The quoted order is dated November 19, 1993. The complaint is dated December 6, 1993. The motion for inhibition itself was dated January 6, 1994. It is clear, therefore, that the Court of Appeals had overlooked this matter.

That settled, the only remaining issue to be resolved is whether respondent judge should continue presiding over the proceedings in Civil Case No. 6215. Without necessarily lending full merit to petitioner's allegations, in order to expedite matters, it is best that Civil Case No. 6215 be tried by another judge. Petitioner, in his motion, alleged that respondent judge is acquainted with or a friend of the Register of Deeds of Balanga, Bataan, one of the private respondents, and certain officers of respondent Balanga Rural Bank. Also, petitioner feels that the denial of his application for a writ of preliminary injunction, despite the absence of any opposition thereto, and the finding that he is not entitled to any relief prayed for in his complaint, is indicative of bias. In the order denying his inhibition, respondent judge admitted being acquainted with the Register of Deeds, who incidentally is merely a nominal party, because they have been officials of Bataan, in different capacities, for 15 years, and to inhibit himself on such ground alone would leave him perhaps with no cases at all to try, knowing practically all elective and appointive officials of Bataan, not to mention his townmates who also have pending cases before him. In his memorandum, petitioner further alleges that respondent judge also conducts private business with the Register of Deeds in connection with the titling of real estate. Lastly, petitioner is of the opinion that respondent judge's order setting the case for hearing, despite his petition having been given due course, shows respondent judge's partiality (pp. 148-149, 232-237, Ibid.)

If only to forestall any more unwarranted delays in the resolution of this case, Judge Vianzon's inhibition is called for. Aside from being in fact impartial, dispassionate, objective, and unbiased, a judge also ought to appear to be so, not only to litigants but to the public as well. Impropriety, including the appearance of it, should at all times be avoided.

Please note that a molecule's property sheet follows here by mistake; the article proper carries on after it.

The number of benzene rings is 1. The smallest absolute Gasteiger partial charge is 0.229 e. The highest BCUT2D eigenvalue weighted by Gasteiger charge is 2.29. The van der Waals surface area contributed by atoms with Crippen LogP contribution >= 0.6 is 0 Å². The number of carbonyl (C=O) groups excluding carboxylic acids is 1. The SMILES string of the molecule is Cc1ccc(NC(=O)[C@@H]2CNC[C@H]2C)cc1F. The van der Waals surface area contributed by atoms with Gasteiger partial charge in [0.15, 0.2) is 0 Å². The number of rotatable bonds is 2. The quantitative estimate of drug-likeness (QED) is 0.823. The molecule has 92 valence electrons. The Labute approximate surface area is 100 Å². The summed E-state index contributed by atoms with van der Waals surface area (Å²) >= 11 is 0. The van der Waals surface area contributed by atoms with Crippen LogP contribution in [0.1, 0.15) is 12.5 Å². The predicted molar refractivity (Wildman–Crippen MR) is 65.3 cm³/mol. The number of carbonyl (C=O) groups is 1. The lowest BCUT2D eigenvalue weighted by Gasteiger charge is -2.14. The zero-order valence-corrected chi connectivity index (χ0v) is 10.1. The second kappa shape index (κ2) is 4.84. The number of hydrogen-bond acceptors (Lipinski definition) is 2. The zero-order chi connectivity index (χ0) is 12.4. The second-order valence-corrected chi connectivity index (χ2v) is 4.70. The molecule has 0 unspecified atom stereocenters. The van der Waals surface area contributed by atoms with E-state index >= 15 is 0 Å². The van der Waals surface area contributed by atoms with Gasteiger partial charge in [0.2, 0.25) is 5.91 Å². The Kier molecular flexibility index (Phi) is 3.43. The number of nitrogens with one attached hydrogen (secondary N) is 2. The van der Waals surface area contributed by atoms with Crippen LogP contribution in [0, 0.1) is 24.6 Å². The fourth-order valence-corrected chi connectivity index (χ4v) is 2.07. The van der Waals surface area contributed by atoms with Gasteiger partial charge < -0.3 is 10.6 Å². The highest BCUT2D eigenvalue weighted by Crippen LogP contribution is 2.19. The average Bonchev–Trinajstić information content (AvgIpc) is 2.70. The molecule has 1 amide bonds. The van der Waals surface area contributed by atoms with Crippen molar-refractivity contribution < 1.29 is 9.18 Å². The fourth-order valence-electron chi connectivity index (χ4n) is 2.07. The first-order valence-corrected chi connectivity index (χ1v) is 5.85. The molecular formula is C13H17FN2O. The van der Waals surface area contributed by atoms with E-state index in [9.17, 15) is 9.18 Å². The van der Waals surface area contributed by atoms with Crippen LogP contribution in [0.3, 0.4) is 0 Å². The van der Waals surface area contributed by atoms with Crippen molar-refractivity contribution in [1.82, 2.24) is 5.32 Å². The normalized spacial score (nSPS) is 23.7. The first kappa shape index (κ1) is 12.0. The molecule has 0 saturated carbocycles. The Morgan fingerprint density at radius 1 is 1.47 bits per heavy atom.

The judge's decision to continue hearing a case, in which he is not legally prohibited from trying notwithstanding the challenge to his objectivity, may not constitute reversible error, except where the case has generated strained personal relationship, animosity and hostility between a party or his counsel and the judge that the former has lost confidence in the judge's impartiality or the latter is unable to display the cold neutrality of an impartial judge.

(Agpalo, Ruben E. Legal Ethics, 4th ed. 1989, p. 459 citing Villapando v. Quitain, 75 SCRA 24 and Tuazon v. Cruz, 66 SCRA 235).

Furthermore, while we agree with respondent judge that mere acquaintance with a nominal party such as the Register of Deeds is innocuous and should not automatically warrant inhibition, it is quite a different matter when, as petitioner has alleged, he has private dealings, with supposedly economic benefits, with a party to a case pending before him. To facilitate the administration of justice, especially so in this case, which in four years has yet to reach the pre-trial stage, the Court orders that upon being demanded, Civil Case No. 6215 should be reraffled and heard by another judge.

Regarding the issue of the failure to declare in default of the non-answering defendants, that matter should be resolved, and with dispatch, in the proceedings hereby ordered in the trial court.

WHEREFORE, premises considered, the assailed decision is hereby reversed and set aside, and a new one is entered making permanent this Court's order of July 2, 1997 restraining Judge Benjamin Vianzon from further proceeding with Civil Case No. 6215. Civil Case No. 6215 is remanded to the trial court for further proceedings, including the holding of another raffle.


Narvasa, C.J., Romero, Francisco and Panganiban, JJ., concur.